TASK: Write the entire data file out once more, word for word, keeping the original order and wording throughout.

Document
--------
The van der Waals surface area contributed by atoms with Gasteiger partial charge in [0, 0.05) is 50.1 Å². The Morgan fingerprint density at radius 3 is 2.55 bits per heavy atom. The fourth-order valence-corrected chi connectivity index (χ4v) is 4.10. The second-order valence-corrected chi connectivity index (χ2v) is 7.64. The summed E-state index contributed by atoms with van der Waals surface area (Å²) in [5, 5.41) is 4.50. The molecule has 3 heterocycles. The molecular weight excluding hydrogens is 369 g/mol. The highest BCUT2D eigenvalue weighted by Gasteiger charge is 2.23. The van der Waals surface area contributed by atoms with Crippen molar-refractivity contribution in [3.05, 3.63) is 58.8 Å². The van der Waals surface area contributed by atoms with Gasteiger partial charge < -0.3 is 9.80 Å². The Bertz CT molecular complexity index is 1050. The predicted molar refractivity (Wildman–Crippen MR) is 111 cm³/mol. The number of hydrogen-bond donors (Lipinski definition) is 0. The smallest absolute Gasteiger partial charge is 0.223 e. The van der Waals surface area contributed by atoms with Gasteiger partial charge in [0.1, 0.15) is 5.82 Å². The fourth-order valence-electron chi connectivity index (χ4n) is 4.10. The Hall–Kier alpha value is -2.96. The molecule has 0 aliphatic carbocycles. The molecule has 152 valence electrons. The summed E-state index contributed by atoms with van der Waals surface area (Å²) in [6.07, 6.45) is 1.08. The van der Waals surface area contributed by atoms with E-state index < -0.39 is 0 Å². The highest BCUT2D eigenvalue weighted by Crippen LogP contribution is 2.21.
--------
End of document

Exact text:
The van der Waals surface area contributed by atoms with Gasteiger partial charge in [0, 0.05) is 50.1 Å². The Morgan fingerprint density at radius 3 is 2.55 bits per heavy atom. The fourth-order valence-corrected chi connectivity index (χ4v) is 4.10. The second-order valence-corrected chi connectivity index (χ2v) is 7.64. The summed E-state index contributed by atoms with van der Waals surface area (Å²) in [5, 5.41) is 4.50. The molecule has 3 heterocycles. The molecular weight excluding hydrogens is 369 g/mol. The highest BCUT2D eigenvalue weighted by Gasteiger charge is 2.23. The van der Waals surface area contributed by atoms with Crippen molar-refractivity contribution in [3.05, 3.63) is 58.8 Å². The van der Waals surface area contributed by atoms with Gasteiger partial charge < -0.3 is 9.80 Å². The Bertz CT molecular complexity index is 1050. The predicted molar refractivity (Wildman–Crippen MR) is 111 cm³/mol. The number of hydrogen-bond donors (Lipinski definition) is 0. The smallest absolute Gasteiger partial charge is 0.223 e. The van der Waals surface area contributed by atoms with Gasteiger partial charge in [0.1, 0.15) is 5.82 Å². The fourth-order valence-electron chi connectivity index (χ4n) is 4.10. The Hall–Kier alpha value is -2.96. The molecule has 0 aliphatic carbocycles. The molecule has 152 valence electrons. The summed E-state index contributed by atoms with van der Waals surface area (Å²) in [6.07, 6.45) is 1.08. The van der Waals surface area contributed by atoms with E-state index < -0.39 is 0 Å². The highest BCUT2D eigenvalue weighted by Crippen LogP contribution is 2.21.